Because I think in that amount of time, I could accomplish most if not all the things I want to do. Things I don’t have time or energy for in the evenings after work, or on the weekends with other commitments. Things I keep putting off because I know they will take a long time to finish.
Here’s what I would do:
- Organize the HUNDREDS of pictures that aren’t in photo albums yet
- Go through the mountain of newspapers I kept from my previous job and cut out articles I want to keep
- Organize all of those articles somehow
- Read my healthy eating books
- Try more recipes
- Organize the cookbook that has all of the loose recipes sticking out of it
- Take pictures of all the things and areas in our house that I would like to change or update
- Visit thrift shops to look for a few inexpensive ways to change or update the things mentioned above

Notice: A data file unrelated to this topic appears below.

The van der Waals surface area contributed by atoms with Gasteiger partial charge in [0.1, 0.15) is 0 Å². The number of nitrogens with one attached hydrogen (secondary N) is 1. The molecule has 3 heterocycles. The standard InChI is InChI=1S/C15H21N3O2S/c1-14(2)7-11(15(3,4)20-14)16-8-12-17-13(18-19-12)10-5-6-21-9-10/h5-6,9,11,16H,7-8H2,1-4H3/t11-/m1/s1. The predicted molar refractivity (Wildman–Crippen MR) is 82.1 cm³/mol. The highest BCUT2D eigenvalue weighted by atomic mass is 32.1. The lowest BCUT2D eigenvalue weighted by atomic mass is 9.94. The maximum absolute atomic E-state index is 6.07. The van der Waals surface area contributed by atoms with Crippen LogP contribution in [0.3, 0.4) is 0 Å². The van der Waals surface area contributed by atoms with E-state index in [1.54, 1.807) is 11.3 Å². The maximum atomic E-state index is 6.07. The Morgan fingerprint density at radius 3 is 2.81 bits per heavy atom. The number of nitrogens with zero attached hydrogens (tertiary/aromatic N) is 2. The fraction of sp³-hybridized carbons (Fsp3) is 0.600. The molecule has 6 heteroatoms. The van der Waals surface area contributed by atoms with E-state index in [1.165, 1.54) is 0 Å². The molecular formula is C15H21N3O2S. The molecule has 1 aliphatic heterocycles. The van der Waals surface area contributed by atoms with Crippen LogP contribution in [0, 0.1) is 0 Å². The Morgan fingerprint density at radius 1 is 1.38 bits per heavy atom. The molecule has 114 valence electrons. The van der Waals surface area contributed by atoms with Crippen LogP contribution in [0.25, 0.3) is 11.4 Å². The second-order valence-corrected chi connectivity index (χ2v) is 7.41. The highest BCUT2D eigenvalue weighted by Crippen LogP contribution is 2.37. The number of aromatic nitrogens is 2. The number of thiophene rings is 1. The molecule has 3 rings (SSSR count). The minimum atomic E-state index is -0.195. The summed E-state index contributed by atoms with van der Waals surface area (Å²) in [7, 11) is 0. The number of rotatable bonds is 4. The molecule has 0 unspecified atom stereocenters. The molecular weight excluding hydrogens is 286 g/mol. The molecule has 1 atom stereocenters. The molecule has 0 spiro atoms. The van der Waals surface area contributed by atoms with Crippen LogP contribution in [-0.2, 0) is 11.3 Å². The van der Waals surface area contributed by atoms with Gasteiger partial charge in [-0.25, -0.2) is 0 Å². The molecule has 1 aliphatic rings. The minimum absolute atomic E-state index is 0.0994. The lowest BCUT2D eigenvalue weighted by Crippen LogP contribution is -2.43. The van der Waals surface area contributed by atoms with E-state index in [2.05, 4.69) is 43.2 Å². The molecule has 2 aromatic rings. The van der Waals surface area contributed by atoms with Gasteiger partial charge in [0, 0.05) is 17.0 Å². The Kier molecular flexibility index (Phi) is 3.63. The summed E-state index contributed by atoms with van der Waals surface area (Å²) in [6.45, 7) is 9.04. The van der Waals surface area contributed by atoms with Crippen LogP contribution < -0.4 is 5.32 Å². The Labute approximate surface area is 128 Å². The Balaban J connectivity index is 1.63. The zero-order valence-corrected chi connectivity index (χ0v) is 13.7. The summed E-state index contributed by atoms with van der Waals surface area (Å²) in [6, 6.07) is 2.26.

- Write more blog posts. I have several ideas for posts at any given time.
- Finish whatever current book I’m reading. I have more unread than read books at home.
- Spend a good amount of time getting familiar with my new camera
- Rest and not feel bad about it
I’ve heard people say that the statement “I don’t have time” is ridiculous because we all have time. We all have exactly the same amount. It’s about what we do with it.
Sometimes when I hear that, I nod in agreement. Other times, I want to whack the person on the head and say, “You don’t understand! I really don’t have time! Not enough anyway.”
One of my goals this year is to center my life on God. Put Him first and allow the rest to fall in place. I’m doing OK so far, but there’s lots of room for improvement.
Even if I were awesome at putting Him first all the time, though, I think I would still wish for a few weeks off work to do all the things I mentioned above. Those things aren’t priority, but I still want to do them. … I also wish the U.S. offered as much vacation as some other countries. Sometimes I’d like to move overseas just for that.